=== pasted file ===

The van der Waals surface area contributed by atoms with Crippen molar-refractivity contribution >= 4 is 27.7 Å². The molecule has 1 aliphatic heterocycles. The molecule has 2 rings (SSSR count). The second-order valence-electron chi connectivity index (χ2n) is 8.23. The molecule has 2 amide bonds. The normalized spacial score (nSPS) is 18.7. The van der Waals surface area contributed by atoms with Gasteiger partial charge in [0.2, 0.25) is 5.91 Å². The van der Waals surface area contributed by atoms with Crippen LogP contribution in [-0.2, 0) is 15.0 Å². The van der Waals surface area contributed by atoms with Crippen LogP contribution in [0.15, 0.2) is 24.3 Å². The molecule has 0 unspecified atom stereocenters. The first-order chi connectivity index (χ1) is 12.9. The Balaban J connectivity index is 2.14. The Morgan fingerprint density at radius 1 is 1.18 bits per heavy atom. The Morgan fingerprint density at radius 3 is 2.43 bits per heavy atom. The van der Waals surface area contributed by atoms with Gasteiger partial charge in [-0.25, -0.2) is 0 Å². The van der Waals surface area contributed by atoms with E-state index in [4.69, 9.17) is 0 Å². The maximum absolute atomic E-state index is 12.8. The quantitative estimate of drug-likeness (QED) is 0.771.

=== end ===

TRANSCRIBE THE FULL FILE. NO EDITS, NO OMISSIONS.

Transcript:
The van der Waals surface area contributed by atoms with Crippen molar-refractivity contribution >= 4 is 27.7 Å². The molecule has 1 aliphatic heterocycles. The molecule has 2 rings (SSSR count). The second-order valence-electron chi connectivity index (χ2n) is 8.23. The molecule has 2 amide bonds. The normalized spacial score (nSPS) is 18.7. The van der Waals surface area contributed by atoms with Gasteiger partial charge in [0.2, 0.25) is 5.91 Å². The van der Waals surface area contributed by atoms with Crippen LogP contribution in [-0.2, 0) is 15.0 Å². The van der Waals surface area contributed by atoms with Crippen LogP contribution in [0.15, 0.2) is 24.3 Å². The molecule has 0 unspecified atom stereocenters. The first-order chi connectivity index (χ1) is 12.9. The Balaban J connectivity index is 2.14. The Morgan fingerprint density at radius 1 is 1.18 bits per heavy atom. The Morgan fingerprint density at radius 3 is 2.43 bits per heavy atom. The van der Waals surface area contributed by atoms with Gasteiger partial charge in [-0.25, -0.2) is 0 Å². The van der Waals surface area contributed by atoms with E-state index in [4.69, 9.17) is 0 Å². The maximum absolute atomic E-state index is 12.8. The quantitative estimate of drug-likeness (QED) is 0.771.